- Use a metal-bond diamond tool, like a 20/30 grit, to level out large differences in the surface or to remove any coatings on an older floor. If a floor does not have a lippage issue or coating, start with a 50/60 grit metal diamond or a 100/120 grit metal diamond. The first cut will obtain the look the building owner wants. The first cut is also used to open up the floor enough to absorb the densifier. If the floor is not opened up enough it will not be as hard wearing as it could be and its service life will decrease. If starting with a 50/60 grit metal diamond, use the 100/120 grit metal diamonds next to ensure the 50/60 scratch marks are reduced.
- It is usually a good idea to use a grout to fill in the air pockets, pin-holes and hairline cracks created when grinding. Grouts result in a much cleaner floor with better clarity. Acrylic-based grouts are very easy to use and are applied during the last stage of metal-bond diamond grinding. To apply, spray a little water to dampen the floor and then pour the grout on and “broom in” (the broom will clean out the dust in the pores). While the acrylic-based grout is still wet, grind over the surface with a grinder using 100/120 grit metal diamonds. This creates a slurry and fills the pores. Next, use a foam squeegee to clean the floor. Do not use a broom or vacuum as this may remove some of the grout in the pores.
- It is a good idea to densify the floor at this point. The densifier will harden the cement and grout, so the grout will not fall out when grinding. Hybrid diamonds, such as ceramics, can be used after the densifier has completely dried. These hybrid diamonds are more aggressive than resins and help beginner operators remove random scratching that may have been left by the metal-bond diamonds. 100-grit hybrids should be followed by 200-grit hybrids. These grits are honing the concrete and should eliminate all visible scratches.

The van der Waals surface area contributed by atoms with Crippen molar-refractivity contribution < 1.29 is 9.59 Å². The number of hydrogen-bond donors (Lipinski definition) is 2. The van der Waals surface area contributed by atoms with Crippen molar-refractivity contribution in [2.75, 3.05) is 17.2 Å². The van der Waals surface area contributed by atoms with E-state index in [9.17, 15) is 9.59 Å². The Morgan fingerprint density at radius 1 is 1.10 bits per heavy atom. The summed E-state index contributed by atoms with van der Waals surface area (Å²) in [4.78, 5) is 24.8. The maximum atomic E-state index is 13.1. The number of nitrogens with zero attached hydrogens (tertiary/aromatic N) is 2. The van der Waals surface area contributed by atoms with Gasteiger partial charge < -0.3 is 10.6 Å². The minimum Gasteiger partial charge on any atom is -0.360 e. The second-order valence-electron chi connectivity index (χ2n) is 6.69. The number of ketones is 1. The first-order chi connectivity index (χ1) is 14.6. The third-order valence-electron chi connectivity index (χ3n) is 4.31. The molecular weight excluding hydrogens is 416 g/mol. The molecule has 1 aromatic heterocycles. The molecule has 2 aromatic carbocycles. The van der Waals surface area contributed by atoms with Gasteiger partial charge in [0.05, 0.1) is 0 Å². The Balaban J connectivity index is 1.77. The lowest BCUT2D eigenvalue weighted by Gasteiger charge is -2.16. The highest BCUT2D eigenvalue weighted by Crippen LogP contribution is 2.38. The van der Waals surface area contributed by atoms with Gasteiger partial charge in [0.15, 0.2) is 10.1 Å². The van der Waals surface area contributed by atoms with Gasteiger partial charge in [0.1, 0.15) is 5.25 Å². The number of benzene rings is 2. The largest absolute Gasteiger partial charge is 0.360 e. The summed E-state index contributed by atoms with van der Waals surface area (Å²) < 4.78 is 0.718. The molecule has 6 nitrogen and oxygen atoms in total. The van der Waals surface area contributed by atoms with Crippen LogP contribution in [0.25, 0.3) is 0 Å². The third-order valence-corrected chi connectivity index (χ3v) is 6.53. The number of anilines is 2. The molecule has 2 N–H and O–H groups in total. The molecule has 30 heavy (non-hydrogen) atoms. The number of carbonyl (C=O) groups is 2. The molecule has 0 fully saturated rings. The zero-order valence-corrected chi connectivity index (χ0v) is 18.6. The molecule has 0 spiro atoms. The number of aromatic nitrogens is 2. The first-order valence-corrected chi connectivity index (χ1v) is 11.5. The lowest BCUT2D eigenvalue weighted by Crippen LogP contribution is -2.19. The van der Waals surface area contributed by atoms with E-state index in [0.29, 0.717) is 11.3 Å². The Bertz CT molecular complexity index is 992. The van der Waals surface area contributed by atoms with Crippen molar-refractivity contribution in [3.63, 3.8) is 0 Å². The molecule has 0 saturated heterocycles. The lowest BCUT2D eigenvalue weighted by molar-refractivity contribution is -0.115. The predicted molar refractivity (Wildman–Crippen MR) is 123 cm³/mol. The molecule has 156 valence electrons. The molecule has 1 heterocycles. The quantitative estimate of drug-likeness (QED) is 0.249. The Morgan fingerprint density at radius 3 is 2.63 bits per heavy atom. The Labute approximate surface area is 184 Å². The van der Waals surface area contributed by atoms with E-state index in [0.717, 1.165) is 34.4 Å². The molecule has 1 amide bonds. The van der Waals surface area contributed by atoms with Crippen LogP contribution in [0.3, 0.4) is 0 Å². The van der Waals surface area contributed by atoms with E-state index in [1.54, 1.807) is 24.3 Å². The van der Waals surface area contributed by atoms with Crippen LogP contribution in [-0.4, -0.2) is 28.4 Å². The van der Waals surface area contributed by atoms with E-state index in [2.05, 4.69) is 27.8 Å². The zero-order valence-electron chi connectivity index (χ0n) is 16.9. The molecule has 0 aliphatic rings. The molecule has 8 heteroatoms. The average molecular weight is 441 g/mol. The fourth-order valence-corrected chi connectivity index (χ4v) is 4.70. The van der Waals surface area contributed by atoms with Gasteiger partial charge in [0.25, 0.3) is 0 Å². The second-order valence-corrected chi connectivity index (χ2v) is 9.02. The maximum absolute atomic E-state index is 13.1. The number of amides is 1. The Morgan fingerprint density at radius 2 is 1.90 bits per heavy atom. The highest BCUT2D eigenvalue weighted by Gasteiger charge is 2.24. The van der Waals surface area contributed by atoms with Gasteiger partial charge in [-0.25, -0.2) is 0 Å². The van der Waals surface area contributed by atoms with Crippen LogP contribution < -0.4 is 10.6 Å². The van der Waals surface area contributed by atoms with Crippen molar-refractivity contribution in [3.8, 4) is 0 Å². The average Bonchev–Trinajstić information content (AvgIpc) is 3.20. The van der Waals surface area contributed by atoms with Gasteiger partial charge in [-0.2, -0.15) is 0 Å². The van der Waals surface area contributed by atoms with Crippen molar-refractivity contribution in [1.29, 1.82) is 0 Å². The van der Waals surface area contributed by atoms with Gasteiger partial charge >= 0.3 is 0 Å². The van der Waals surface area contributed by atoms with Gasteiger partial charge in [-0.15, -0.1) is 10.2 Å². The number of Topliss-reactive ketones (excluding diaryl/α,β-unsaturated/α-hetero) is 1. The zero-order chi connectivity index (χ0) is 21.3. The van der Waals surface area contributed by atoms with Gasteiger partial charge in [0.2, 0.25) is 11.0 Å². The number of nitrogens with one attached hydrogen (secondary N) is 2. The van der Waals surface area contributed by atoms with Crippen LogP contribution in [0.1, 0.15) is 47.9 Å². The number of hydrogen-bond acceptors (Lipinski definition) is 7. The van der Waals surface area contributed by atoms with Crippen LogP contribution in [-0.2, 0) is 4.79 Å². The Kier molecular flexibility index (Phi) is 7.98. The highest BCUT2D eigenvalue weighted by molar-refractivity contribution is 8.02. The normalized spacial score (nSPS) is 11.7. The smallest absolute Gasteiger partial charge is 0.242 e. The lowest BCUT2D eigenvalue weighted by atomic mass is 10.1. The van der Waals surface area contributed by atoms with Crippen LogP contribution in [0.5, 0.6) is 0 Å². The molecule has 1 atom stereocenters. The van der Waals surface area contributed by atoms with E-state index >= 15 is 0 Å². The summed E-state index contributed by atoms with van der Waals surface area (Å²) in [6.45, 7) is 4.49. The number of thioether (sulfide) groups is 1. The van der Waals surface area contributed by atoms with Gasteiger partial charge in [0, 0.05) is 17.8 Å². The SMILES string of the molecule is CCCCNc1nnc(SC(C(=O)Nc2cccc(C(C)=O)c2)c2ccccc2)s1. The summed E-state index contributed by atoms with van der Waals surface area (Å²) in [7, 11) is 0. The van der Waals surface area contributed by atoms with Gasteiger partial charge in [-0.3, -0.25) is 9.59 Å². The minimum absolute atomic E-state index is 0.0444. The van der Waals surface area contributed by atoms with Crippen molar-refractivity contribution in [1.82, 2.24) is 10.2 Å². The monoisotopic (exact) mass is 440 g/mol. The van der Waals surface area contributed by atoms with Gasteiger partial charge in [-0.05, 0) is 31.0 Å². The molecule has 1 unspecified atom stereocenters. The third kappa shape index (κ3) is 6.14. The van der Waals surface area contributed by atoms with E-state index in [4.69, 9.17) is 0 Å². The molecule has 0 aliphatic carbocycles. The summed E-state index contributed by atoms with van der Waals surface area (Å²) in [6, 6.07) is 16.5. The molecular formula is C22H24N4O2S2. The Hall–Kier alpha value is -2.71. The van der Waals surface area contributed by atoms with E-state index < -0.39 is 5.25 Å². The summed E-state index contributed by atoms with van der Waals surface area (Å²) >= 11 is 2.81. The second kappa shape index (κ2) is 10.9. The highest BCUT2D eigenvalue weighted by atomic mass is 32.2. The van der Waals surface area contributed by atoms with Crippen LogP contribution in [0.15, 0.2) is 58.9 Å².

- Next, polish with 400-grit resin abrasives. This might be the last step depending on gloss specifications. If needed, 800-grit resin pads can be used to achieve further gloss and clarity on the floor. The 400-grit resin closes the floor enough to be a polished surface and still maintain a good slip coefficient for the commercial/industrial environment.
- The final step is applying a guard to the finished floor. A guard is usually a better option for a high traffic area than a topical sealer. The major difference is that a guard penetrates into the concrete and only leaves a residue on the surface. When the concrete is fully cured, the guard is buffed off and the concrete is then a wear surface. A sealer is topical and usually needs to be heated with a high speed burnisher to cure. While both will protect the floor, the sealer will eventually wear away and need maintenance in high-traffic areas.
Department stores and warehouses are always looking for new, cost-efficient and “greener” ways to enhance their facilities. Knowing the basics of industrial/commercial polishing can allow you to offer these facilities another flooring option with endless possibilities.